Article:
The rice genome. The grape genome. The original human genome project. You name it, Bonnie Hurwitz probably worked on it in her 12 years as a computational biologist in industry, where she combined her loves for genomics and computer programming.
Hurwitz, assistant professor of biosystems engineering and BIO5 Institute fellow, came to the University of Arizona in 2008 for a Ph.D. in ecology and evolutionary biology. She zipped through the program in just four years—and she had a baby in the middle of it. Her daughter, born eight hours after Hurwitz's comp exam, has influenced her mother's research as a UA faculty member.
"I'm interested in the intricate pathways in microbes that govern how life works," Hurwitz said. "Microorganisms live symbiotically with us and form a kind of microbial superorganism that prevents pathogens from getting through our skin and into our systems."
Hurwitz, who also chairs the UA's Research Computing Governance Committee and teaches interdisciplinary classes in genetics, statistics and computational biology in biosystems engineering, works in metagenomics, or the sequencing of the whole communities of microorganisms within a sample. Like humans, microbes don't operate in a vacuum: They're affected by their communities of fellow microbes and the environment they live in.
When a doctor swabs a patient's infection, the swab contains the bacteria from the infection, but it also has bits of human DNA and other organisms mixed in. Using a process called "whole genome shotgun sequencing," scientists such as Hurwitz sequence the entire sample in an effort to understand how communities of organisms work together. Sometimes, for example, viruses can completely re-engineer the role of bacteria.
"When they do, they can change the function of their bacterial hosts, which can in turn influence biological processes in the environment or bodies," Hurwitz said. "These microscopic organisms play an important role in our lives that many people don't appreciate."
We don't appreciate them, of course, until something goes wrong. When Hurwitz first started her research position at UA, her daughter developed a chronic ear infection that didn't respond to antibiotics.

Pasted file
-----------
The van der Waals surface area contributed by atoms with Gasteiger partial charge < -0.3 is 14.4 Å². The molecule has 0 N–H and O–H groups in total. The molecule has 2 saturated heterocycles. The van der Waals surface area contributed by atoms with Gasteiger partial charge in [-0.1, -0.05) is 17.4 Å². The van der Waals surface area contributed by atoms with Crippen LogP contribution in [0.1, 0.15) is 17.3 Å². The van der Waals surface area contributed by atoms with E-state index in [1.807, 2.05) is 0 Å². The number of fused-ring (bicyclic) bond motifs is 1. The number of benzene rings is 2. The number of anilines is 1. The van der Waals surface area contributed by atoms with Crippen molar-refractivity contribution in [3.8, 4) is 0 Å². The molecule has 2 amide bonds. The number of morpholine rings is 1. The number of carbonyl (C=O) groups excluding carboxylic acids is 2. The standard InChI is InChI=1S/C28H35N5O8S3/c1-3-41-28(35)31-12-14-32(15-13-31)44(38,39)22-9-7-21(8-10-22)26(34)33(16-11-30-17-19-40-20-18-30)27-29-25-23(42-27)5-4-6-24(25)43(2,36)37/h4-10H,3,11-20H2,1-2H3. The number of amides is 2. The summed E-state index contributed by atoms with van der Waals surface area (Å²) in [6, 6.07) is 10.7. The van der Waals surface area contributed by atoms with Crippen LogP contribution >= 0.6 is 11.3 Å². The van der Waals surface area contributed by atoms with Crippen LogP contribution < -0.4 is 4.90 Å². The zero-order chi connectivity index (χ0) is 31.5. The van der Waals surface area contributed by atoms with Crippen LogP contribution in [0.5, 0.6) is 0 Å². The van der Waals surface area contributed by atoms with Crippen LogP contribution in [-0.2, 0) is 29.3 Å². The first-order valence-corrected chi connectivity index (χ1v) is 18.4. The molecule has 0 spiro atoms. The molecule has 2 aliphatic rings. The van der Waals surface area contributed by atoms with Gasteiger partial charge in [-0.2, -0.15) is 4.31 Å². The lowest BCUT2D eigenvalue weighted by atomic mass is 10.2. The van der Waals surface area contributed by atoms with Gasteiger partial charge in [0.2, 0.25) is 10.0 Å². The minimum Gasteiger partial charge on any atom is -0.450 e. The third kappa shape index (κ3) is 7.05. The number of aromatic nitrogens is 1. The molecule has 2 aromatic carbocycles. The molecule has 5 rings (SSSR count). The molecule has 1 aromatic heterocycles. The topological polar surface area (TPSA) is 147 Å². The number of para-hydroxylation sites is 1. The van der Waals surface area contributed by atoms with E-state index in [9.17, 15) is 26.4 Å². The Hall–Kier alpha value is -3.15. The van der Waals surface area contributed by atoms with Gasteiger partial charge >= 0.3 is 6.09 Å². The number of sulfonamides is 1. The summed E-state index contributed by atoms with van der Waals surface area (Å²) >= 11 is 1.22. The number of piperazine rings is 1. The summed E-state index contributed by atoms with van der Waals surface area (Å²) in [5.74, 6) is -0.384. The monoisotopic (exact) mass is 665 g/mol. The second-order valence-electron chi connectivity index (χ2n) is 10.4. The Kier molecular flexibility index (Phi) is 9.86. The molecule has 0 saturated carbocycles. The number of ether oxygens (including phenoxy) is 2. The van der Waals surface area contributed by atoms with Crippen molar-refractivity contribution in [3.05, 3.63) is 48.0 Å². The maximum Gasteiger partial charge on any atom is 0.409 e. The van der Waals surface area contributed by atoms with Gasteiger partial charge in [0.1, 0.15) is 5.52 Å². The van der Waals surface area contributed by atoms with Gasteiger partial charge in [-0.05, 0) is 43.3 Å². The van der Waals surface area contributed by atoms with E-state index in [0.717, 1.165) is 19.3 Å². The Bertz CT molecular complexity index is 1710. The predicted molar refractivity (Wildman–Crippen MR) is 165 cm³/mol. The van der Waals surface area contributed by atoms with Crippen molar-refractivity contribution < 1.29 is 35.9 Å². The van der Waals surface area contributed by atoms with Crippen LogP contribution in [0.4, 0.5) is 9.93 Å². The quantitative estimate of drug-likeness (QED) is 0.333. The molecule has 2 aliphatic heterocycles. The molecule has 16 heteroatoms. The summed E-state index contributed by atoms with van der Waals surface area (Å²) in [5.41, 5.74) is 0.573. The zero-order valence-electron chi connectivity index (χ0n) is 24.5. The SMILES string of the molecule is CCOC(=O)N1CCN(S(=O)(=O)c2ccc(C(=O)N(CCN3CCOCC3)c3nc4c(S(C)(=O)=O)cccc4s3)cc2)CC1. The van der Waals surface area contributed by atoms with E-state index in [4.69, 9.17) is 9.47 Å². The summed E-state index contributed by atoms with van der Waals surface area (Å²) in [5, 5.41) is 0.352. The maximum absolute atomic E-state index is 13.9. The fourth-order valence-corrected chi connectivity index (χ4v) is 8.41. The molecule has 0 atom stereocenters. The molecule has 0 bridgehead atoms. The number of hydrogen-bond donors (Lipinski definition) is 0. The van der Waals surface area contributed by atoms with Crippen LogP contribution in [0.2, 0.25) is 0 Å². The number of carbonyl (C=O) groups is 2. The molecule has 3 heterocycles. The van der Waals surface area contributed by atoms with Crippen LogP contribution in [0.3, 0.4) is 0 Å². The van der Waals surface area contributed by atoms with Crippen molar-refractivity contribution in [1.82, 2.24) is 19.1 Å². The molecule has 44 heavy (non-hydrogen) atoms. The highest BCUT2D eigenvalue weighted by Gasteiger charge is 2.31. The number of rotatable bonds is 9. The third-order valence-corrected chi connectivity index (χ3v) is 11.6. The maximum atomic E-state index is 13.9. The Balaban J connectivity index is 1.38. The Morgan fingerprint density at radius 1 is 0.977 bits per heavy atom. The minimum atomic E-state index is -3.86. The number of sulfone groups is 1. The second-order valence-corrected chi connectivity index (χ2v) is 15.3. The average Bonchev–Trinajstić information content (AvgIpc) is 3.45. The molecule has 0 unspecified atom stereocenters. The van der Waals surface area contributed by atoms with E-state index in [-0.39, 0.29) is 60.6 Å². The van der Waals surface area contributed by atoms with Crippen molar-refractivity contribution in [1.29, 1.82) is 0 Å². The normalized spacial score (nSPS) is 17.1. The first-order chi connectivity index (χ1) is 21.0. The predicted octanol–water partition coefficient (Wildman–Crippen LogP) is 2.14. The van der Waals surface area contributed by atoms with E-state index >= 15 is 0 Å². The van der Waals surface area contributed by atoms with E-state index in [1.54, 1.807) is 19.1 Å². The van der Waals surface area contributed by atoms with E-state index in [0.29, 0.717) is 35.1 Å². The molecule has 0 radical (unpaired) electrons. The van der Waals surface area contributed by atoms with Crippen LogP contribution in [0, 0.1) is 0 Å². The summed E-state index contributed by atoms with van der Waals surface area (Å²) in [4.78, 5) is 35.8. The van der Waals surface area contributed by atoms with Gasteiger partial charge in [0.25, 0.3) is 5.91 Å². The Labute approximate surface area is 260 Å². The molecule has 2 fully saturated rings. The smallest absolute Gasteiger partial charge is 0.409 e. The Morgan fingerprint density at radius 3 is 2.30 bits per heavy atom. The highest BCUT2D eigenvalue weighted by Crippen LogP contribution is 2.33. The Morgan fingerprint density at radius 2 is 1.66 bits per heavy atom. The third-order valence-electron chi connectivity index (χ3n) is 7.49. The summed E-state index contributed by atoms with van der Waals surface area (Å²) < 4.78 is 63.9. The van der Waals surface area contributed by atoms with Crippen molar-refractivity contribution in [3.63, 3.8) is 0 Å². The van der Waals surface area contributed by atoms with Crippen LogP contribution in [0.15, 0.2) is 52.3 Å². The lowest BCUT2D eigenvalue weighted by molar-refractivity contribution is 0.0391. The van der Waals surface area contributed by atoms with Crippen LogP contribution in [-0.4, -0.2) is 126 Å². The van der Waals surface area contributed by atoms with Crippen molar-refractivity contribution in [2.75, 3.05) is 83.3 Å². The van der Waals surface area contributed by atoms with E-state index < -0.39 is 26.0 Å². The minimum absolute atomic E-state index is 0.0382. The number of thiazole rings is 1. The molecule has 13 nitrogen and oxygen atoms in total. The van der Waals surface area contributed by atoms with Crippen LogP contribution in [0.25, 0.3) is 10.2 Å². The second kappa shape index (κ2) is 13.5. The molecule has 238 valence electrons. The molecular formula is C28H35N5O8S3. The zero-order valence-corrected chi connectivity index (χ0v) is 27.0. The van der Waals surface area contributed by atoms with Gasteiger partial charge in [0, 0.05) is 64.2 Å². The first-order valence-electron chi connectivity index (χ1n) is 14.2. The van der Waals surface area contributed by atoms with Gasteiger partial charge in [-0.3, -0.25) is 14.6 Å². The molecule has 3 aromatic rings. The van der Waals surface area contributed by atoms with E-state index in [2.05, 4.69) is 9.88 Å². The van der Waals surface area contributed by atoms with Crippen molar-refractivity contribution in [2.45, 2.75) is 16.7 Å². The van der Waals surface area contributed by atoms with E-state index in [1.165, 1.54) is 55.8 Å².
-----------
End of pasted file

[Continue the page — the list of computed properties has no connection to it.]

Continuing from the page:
Looking for an answer, Hurwitz decided to swab her daughter's ear herself and send the sample off for sequencing. The cause was a soil bacterium that is not susceptible to antibiotics and doesn't grow in a petri dish, making it undetectable by the clinical microbiology lab. The solution wasn't antibiotics; minor surgery resolved the problem.
Identifying Form and Function
Her daughter's case was relatively simple. In the Hurwitz lab, researchers often work with immune-compromised patients who are affected by atypical pathogens—ones that don't grow in petri dishes. The only way to examine these pathogens is to sequence their DNA and compare the data to a repository of known microbes, sometimes creating sequences for entirely new microbes.
Even when drawing these comparisons, similarity in genome sequences doesn't always equate to clinical significance. E. coli and Shigella, for instance, have almost identical genomes, but a tiny difference in the Shigella genome means it causes dysentery. Other microbes, such as M. schaedleri, are normal parts of a healthy gut but have been associated with colorectal cancer when they become overabundant.
"We care about not just who's there but how much, and how these microorganisms are spun together into complex communities," Hurwitz said. "Why do certain organisms coexist with one another? How does that change given different perturbations to either human health or the environment? And how can we take that information and put it into something that's useful for humankind?"
That's why Hurwitz and George Watts, a research assistant professor in pharmacology, are working on a whole genome shotgun sequencing. By examining the functional composition of the entire microbial community, scientists can identify the most appropriate treatment for one person, which may translate to other people with sufficiently similar microbial communities.
"Dr. Hurwitz has a great vision for where she wants the field of viral metagenomics to go," said Jana U'Ren, an assistant professor in biosystems engineering whom Hurwitz met in grad school. "Her expertise in big-data analytics makes seemingly impossible analyses doable, and she is always pushing the limits."
Hurwitz is more modest, comparing the process to Amazon's "frequently bought together" feature.
"Hey, you have this particular microbial community. Others like you have taken this antibiotic and been successful, or others like you have moved on to other severe interventions such as surgery," she said.
In her metagenomics research, Hurwitz works with cellular and molecular medicine professor Dr. Thomas Doetschman researching colon cancer, with UA chief of vascular surgery Dr. We Zhou studying diabetic foot ulcers and with Dr. Valentine N. Nfonsam from the College of Medicine's Department of Surgery on colorectal cancer. Her lab also heads several other projects involving cyberinfrastructure and sequencing algorithms.
"Not only is she one of the top metagenomic researchers, but she sees the benefits that computation and computational thinking can bring to metagenomics, and she has the expertise in computer science to bring the two disciplines together," said John Hartman, an associate professor in the College of Science who has shared several grants with Hurwitz.
The ultimate goal in her genomics work is for doctors to be able to sequence samples from patients, to offer quick diagnoses and treatment plans.
"The research I do is not esoteric. It's meant to be applied," Hurwitz said. "We're working toward taking next-generation sequencing out of the research realm and into practice."
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